When night arrives, you can still get a reasonably good idea of where the clouds are and aren’t by clicking on the infrared channel link at the top of the site. I also like to use the NCAR (National Center for Atmospheric Research Real-Time Weather Data) site. They offer a black and white infrared option that provides a clearer picture. At the site, select your “channel” then click on one of the regional acronyms on the interactive U.S. map.

So far, we’ve been talking about the weather in real time. When it comes to forecasts, one of the most useful tools of all and a true godsend to amateur astronomers is Attilla Danko’s ClearDarkSky site. Click on the Clear Sky Charts link to access interactive charts for thousands of locations across the U.S., Canada and parts of Mexico. For example, if you click on Illinois, you’ll get a list of sky conditions for 105 locations throughout the state. The Chicago link pops up six rows of data-packed squares with colors ranging from deep blue to white.

The cloud cover forecast for Chicago for the next day as depicted in Attilla Danko's Clear Dark Sky site. Copyright: Attilla Danko
The cloud cover forecast for Chicago today Sept. 27 through early Tuesday Sept. 29 as depicted in Attilla Danko’s Clear Dark Sky site. The forecasts can be sponsored for a donation by various groups or individuals. This one is by the Chicago Astronomical Society. Copyright: Attilla Danko

The first row indicates cloud clover with varying shades of blue representing the percentage of clear sky. Medium blue means partly cloudy; white indicates 100% overcast. Additional data sets include sky transparency, seeing conditions, hours of darkness, wind, temperature and humidity. While no forecast is 100% accurate, the reliability of the models Danko uses makes Clear Sky Charts one of best tools available for skywatchers. Want a real treat? If you click on one of the squares in the Cloud Cover row, a large image showing cloud cover at the time will pop up. You’ll also find another, more general interactive cloud forecast graphic at WeatherForYou.com.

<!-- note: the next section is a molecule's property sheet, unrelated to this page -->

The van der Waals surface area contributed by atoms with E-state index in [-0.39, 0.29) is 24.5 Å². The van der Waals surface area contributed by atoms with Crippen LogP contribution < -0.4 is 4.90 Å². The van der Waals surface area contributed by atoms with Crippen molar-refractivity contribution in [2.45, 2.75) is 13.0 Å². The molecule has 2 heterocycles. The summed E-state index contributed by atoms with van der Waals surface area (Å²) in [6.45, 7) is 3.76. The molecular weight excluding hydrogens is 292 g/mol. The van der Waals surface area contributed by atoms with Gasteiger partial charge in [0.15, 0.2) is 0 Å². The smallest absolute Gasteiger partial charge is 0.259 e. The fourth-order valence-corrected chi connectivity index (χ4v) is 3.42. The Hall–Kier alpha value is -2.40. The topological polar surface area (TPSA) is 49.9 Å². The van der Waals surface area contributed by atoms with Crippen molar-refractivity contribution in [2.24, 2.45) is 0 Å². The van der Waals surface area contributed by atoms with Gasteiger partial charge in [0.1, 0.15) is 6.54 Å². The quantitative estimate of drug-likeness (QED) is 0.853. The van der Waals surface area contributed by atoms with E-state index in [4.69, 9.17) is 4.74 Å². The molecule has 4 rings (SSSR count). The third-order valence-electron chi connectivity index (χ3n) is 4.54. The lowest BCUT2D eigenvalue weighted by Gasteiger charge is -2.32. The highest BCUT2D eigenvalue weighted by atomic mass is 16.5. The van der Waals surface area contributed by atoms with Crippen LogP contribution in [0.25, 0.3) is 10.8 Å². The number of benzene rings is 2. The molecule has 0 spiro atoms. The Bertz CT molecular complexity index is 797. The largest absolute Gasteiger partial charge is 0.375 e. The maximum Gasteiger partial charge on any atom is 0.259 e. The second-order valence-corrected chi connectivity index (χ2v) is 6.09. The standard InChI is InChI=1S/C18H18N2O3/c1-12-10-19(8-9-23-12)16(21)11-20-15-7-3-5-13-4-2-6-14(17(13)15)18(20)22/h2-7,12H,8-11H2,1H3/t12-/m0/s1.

Thanks to a helpful reader suggestion, I recently learned of Clear Outside, a forecasting site similar to Clear Sky Charts but worldwide. Be sure to check it out. Satellite imagery like the U.S. GOES East and West is available for European and African observers at Sat24.

So what does the U.S. look like for weather tonight? Mostly clear skies are expected from New York State up through Maine, across the center of the country, the desert Southwest and the Northwest. Expect partly cloudy conditions (with some mostly cloudy spots) for the Upper and central Midwest, and mostly cloudy to overcast skies in the southern and southeastern seaboard states.

But who knows? By using these sites, you might just improve your chances of seeing what promises to be a spectacular lunar eclipse tonight. Some of you reading this undoubtedly have your own favorite weather hangouts. Please share them with us in the comments section. The more the merrier!

As always, if you’re completely shut out, here are a few sites where you can watch it live on the Web:

Weekly Space Hangout – April 10, 2015: Orbital Docking with Dr. Stephen Granade

Host: Fraser Cain (@fcain)
Special Guest: Dr. Stephen Granade (@sargent)
Guests:
Dave Dickinson (@astroguyz / www.astroguyz.com)
Charles Black (@charlesblack / sen.com/charles-black)
Continue reading “Weekly Space Hangout – April 10, 2015: Orbital Docking with Dr. Stephen Granade”

A Red Moon – NOT a Sign of the Apocalypse!